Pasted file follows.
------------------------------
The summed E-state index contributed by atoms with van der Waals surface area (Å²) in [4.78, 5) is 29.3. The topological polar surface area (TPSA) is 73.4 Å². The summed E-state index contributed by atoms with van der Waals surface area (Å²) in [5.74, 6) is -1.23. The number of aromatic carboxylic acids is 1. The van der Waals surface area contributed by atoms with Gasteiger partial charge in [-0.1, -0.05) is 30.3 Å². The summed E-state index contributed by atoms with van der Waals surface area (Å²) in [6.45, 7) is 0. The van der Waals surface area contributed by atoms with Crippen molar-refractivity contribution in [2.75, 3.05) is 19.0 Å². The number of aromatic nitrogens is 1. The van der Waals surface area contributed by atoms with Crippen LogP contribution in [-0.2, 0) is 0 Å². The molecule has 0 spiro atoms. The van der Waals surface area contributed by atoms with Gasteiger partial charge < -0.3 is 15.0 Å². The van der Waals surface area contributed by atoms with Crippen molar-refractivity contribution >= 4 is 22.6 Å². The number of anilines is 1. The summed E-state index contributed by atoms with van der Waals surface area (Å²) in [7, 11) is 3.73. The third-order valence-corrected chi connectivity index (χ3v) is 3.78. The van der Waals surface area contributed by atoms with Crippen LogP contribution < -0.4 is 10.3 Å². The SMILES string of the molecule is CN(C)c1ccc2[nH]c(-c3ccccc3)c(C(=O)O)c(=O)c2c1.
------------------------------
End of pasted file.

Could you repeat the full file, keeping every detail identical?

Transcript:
The summed E-state index contributed by atoms with van der Waals surface area (Å²) in [4.78, 5) is 29.3. The topological polar surface area (TPSA) is 73.4 Å². The summed E-state index contributed by atoms with van der Waals surface area (Å²) in [5.74, 6) is -1.23. The number of aromatic carboxylic acids is 1. The van der Waals surface area contributed by atoms with Gasteiger partial charge in [-0.1, -0.05) is 30.3 Å². The summed E-state index contributed by atoms with van der Waals surface area (Å²) in [6.45, 7) is 0. The van der Waals surface area contributed by atoms with Crippen molar-refractivity contribution in [2.75, 3.05) is 19.0 Å². The number of aromatic nitrogens is 1. The van der Waals surface area contributed by atoms with Crippen LogP contribution in [-0.2, 0) is 0 Å². The molecule has 0 spiro atoms. The van der Waals surface area contributed by atoms with Gasteiger partial charge < -0.3 is 15.0 Å². The van der Waals surface area contributed by atoms with Crippen molar-refractivity contribution >= 4 is 22.6 Å². The number of anilines is 1. The summed E-state index contributed by atoms with van der Waals surface area (Å²) in [7, 11) is 3.73. The third-order valence-corrected chi connectivity index (χ3v) is 3.78. The van der Waals surface area contributed by atoms with Crippen LogP contribution < -0.4 is 10.3 Å². The SMILES string of the molecule is CN(C)c1ccc2[nH]c(-c3ccccc3)c(C(=O)O)c(=O)c2c1.